The question included a response category that allowed respondents to report completing the 12th grade without receiving a high school diploma. It allowed people who received either a high school diploma or the equivalent, for example, passed the Test of General Educational Development (G.E.D.) and did not attend college, to be reported as "high school graduate(s)." The category "Associate degree" included people whose highest degree is an associate degree, which generally requires 2 years of college level work and is either in an occupational program that prepares them for a specific occupation, or an academic program primarily in the arts and sciences. The course work may or may not be transferable to a Bachelor's degree. master's degrees include the traditional MA and MS degrees and field-specific degrees, such as MSW, MEd, MBA, MLS, and MEng. Some examples of professional degrees include medicine, dentistry, chiropractic, optometry, osteopathic medicine, pharmacy, podiatry, veterinary medicine, law, and theology. Vocational and technical training, such as barber school training; business, trade, technical, and vocational schools; or other training for a specific trade, are specifically excluded.

High school graduate or higher
This category includes people whose highest degree was a high school diploma or its equivalent, people who attended college but did not receive a degree, and people who received a college, university, or professional degree. People who reported completing the 12th grade but not receiving a diploma are not high school graduates.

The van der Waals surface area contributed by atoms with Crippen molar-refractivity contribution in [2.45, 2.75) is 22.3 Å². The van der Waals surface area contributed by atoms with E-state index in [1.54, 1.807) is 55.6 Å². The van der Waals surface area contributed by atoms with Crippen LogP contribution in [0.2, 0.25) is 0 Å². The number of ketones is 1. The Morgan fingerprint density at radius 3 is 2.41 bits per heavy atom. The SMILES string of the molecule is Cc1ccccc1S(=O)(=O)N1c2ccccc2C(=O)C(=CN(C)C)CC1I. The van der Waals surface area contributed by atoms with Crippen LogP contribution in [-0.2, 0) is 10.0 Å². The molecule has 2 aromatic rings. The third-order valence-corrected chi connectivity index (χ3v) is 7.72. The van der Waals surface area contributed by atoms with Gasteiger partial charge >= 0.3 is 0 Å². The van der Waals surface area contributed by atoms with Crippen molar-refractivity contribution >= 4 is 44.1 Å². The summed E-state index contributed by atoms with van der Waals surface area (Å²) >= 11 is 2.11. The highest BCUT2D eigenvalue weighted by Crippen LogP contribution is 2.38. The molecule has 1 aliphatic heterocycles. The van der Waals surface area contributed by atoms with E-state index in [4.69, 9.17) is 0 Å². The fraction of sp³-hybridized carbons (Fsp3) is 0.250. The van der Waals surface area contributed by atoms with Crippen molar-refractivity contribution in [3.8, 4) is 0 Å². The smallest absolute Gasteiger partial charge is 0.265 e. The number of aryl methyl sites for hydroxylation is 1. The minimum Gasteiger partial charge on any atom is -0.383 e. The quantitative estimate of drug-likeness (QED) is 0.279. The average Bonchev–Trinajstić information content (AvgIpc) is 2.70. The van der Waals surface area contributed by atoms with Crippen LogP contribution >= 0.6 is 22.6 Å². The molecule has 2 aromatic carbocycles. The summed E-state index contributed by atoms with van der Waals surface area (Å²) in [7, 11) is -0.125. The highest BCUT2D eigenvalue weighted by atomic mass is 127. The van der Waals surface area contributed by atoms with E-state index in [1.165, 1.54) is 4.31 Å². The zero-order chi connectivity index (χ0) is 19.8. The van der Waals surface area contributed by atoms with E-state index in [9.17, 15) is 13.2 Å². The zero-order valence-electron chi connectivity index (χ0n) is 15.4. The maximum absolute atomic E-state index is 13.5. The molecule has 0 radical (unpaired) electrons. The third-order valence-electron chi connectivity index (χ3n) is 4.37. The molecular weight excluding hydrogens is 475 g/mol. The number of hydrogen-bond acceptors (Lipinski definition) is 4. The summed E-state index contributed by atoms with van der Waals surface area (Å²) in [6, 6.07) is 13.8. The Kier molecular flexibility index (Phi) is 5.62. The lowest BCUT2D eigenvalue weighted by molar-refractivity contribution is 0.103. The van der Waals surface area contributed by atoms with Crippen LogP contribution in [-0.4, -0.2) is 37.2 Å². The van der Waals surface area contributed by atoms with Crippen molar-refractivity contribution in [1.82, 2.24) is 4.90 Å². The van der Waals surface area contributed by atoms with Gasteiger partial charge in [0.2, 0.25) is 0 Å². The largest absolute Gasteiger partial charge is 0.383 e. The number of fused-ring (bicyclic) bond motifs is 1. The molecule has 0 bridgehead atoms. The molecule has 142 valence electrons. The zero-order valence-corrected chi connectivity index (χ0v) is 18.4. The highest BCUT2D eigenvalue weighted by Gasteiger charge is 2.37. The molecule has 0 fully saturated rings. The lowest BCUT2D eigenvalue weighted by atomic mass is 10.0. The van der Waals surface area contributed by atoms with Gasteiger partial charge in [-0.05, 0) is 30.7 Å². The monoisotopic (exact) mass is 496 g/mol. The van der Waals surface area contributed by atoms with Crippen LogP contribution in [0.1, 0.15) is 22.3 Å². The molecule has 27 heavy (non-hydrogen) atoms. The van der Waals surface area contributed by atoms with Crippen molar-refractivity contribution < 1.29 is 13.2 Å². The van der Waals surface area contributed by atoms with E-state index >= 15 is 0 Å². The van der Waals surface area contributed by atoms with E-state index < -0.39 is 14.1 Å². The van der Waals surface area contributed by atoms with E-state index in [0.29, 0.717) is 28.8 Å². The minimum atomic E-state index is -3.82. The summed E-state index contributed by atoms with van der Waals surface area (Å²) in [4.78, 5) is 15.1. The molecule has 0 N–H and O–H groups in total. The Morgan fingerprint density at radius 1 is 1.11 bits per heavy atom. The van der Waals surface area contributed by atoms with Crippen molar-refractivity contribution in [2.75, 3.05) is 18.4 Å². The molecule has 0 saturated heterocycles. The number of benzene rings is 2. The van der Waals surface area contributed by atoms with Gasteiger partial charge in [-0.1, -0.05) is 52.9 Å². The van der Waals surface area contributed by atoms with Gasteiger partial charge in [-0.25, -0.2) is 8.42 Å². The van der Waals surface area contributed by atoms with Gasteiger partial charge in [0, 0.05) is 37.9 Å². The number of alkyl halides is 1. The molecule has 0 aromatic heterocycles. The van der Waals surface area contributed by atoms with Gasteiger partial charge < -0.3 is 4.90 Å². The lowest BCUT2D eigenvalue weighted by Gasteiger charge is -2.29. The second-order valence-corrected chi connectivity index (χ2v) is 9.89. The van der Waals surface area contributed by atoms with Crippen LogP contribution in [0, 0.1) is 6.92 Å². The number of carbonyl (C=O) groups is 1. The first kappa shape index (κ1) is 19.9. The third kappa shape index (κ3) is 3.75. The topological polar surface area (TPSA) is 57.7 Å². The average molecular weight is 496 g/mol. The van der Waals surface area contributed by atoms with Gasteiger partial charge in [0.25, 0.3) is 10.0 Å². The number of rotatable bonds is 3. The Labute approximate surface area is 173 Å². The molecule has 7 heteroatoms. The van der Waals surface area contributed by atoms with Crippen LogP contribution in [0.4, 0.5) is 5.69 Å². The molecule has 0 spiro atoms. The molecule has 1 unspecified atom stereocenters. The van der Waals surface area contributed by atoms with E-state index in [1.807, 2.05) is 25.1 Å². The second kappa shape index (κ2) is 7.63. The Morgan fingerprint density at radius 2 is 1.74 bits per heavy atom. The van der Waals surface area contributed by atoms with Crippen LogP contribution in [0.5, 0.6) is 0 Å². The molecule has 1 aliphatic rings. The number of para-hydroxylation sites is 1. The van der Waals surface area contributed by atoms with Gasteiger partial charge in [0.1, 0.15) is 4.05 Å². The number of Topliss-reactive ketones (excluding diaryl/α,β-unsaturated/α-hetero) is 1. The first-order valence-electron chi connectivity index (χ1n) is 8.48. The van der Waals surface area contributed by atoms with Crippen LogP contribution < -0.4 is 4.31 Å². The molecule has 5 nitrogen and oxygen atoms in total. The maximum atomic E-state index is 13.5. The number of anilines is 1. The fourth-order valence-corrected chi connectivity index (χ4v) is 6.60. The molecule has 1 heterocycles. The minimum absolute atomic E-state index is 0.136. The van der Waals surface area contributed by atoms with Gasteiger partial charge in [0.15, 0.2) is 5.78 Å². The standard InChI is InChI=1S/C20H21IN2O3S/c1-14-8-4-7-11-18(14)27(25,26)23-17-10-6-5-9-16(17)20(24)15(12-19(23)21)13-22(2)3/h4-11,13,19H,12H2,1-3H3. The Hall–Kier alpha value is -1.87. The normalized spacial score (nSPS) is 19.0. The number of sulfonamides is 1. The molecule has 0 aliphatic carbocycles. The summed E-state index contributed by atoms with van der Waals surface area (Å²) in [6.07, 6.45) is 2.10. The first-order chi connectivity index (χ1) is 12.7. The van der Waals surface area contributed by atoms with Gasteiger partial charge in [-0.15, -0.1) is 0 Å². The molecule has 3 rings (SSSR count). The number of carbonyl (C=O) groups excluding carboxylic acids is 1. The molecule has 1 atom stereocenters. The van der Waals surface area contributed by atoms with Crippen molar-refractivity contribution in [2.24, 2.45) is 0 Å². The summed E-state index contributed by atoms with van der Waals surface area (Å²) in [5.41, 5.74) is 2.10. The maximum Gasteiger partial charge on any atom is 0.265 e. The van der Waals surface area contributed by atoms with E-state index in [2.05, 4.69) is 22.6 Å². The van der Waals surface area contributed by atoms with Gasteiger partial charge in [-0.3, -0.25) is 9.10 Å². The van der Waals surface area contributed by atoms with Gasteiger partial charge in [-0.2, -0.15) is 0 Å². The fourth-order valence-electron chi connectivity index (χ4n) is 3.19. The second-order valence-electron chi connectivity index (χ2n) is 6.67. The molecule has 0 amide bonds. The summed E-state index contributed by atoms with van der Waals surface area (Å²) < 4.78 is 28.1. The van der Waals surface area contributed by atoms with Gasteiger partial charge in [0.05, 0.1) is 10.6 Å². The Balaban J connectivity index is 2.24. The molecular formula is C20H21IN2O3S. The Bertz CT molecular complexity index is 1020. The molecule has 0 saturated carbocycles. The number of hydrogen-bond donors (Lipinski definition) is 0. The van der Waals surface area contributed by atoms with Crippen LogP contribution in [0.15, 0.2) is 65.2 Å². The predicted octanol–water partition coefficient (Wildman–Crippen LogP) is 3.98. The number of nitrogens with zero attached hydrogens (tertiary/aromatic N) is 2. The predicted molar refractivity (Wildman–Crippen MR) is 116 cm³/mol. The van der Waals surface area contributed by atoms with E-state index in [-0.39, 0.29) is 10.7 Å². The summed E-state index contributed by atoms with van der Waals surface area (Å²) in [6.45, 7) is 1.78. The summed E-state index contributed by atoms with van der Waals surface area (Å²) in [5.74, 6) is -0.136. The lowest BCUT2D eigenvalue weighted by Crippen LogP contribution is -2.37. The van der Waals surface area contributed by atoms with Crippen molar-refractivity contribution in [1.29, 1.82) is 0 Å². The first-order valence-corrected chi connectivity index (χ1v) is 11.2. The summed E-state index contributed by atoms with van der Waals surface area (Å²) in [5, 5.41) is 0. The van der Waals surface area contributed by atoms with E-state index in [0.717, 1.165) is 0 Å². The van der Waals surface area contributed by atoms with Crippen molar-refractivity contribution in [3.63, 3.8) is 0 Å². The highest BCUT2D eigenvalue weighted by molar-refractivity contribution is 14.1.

Not enrolled, not high school graduate
This category includes people of compulsory school attendance age or above who were not enrolled in school and were not high school graduates. These people may be referred to as "high school dropouts." However, there is no criterion regarding when they "dropped out" of school, so they may have never attended high school.

From 1840 to 1930, the census measured educational attainment by means of a basic literacy question. In 1940, a single question was asked on highest grade of school completed. In the 1950 to 1980 censuses, a two-part question was used to construct highest grade or year of school completed. The question asked (1) the highest grade of school attended and (2) whether that grade was finished. For people who have not attended college, the response categories in the current educational attainment question should produce data that are comparable to data on highest grade completed from earlier censuses. For people who attended college, there is less comparability between years of school completed and highest degree.